Source: Visual Anthropology of Japan
Source: Visual Anthropology of Japan
Announcement from Paula R. Curtis via H-Japan:
The Digital Humanities Japan initiative is pleased to formally announce the launch of our website and its associated content. This includes a mailing list and a resource wiki.
Our wiki contains (among other things):
Scholars Directory – A submission form where you can list yourself a DH Japan scholar, including your current projects, skill sets, and contact information. We hope this will enhance everyone’s ability to find collaborators and find new and fascinating work in the field.
Publications – An open-access google doc where you can list your publications or the publications of others related to the intersection of DH/Japan, whether informational blog posts or peer-reviewed writing.
DH Tools – A list of Japan-specific digital tools, as well as a database of broader DH Tools, separated by category.
There is much more on the wiki, and we hope that the present resources will help facilitate more work on the intersection of Japan and Digital Studies. We encourage contributions from the community to help our resources grow. Contact information is available on the DHJ site for those with any questions.
Mission Statement (from the website): Digital Humanities Japan is an international and interdisciplinary community of scholars and professionals interested in working with digital methods, tools, and resources for Japanese Studies. As a collective, we aim to foster collaboration between those with similar interests by promoting scholarly dialogue, holding workshops to develop technical skills and project ideas, and creating a central platform for the sharing of resources related to digital methods.
Source: Gaijin Pot
Not a single day goes by without Japanese cat owners parading their furry companions on Twitter and, well, we love it. With more than 9,526,000 pet cats registered in 2017, it’s safe to assume that Japan is absolutely mad about cats.
Let’s take a minute to learn the etymology of the Japanese word for cat, 猫（ねこ）. The old word for “neko” is “nekoma,” which combines the onomatopoeia for the sound cats make, にゃ and こま meaning “four-legged animal.”
The left radical of the kanji is easy peasy to remember. ⺨means beast and is also associated with dogs. The right part, however, requires a little bit more insight since 苗 has nothing to do with our feline friends but actually means “seedling” or “sapling.”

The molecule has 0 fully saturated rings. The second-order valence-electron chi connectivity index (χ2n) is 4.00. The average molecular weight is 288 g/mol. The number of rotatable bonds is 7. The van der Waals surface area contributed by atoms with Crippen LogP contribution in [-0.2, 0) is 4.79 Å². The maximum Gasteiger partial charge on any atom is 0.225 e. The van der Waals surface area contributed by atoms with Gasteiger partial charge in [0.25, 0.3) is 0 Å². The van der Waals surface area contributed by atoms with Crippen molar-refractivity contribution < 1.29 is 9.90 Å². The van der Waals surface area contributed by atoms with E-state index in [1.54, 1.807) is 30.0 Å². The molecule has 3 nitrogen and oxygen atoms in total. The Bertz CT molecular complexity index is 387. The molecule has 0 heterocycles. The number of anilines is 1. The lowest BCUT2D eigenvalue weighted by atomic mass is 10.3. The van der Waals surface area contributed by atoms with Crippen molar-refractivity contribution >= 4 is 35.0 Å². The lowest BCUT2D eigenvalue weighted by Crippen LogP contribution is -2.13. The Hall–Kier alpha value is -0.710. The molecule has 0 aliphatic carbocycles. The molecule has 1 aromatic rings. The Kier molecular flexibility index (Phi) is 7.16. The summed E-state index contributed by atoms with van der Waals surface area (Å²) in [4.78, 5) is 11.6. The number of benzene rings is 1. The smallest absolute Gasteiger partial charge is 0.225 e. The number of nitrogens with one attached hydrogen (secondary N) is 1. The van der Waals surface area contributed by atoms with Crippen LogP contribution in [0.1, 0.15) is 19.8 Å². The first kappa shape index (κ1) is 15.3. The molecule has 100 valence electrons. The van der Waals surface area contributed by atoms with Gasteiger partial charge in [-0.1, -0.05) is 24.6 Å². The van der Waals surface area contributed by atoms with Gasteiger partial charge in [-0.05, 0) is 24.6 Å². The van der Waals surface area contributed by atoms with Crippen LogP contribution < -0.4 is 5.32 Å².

First, we already know that Kanji are of Chinese origin. Second, in China, cats go “miao” or “mao.” 苗‘s Chinese reading is みょう. So if you haven’t guessed by now, 猫, in China, means the “beast that makes a meow sound.” Add that to your list of fun facts to break out at a party!
When you hear a noise coming from inside your walls, you’d expect it to be a rat or mouse snuggling in your insulation waiting until the cover of night to hunt for leftover cheese.
When @d_e_heffun heard something coming from behind the wall, he bravely took it upon himself to investigate and made quite a surprising discovery!
Sounds like a fake “true story,” like the ones you read on the internet but never see in real life. I can’t believe this kind of thing would appear from the walls of our house. By the way, it happened last night.
The suffix っけ is a simple expression you should have in your Nihongo bank to help …continue reading
What follows are more travails of foreign and exchange students (not to mention foreign academics employed under this system) who think that studying in Japan is like studying or working at universities in other developed countries.
Debito.org has talked about this flawed system before, as in about a decade ago, when it comes to lack of institutional support for foreign scholarships (to the point where students just give up and leave) or even having sufficient university support when being systematically rejected for an apartment for being a foreigner! Even when the GOJ signals that it wants a more “open-door policy” for more foreign students and staff, what with the Global 30 Project funding from the Ministry of Education (MEXT), the Times Higher Education reported that Japan’s “entrenched ideas hinder” that from happening. And the THE wrote that article back in 2010, meaning that nearly a decade later things still aren’t getting much better. Read on for Anonymous’s report below on the Kafkaesque ordeal he/she had just trying to transfer schools, even those anointed under MEXT’s Global 30 Project.
Forewarned is forearmed, prospective students considering Japan as a destination. Know what you’re getting into or suffer an enormous bump in the road on your way to a terminal degree in your field.
Anonymous: When I applied for an extension to transfer to the University of Kyoto, the University of Tokyo’s rival university, the University of Tokyo had full control of whether to recommend or not recommend me to MEXT. This obviously poses ethical problems, and I was pretty quick to complain to the international office. Why on earth, I asked, am I being evaluated for a scholarship selection by a university who could potentially favor its own scholarship extension applicants, and who I will not be going …continue reading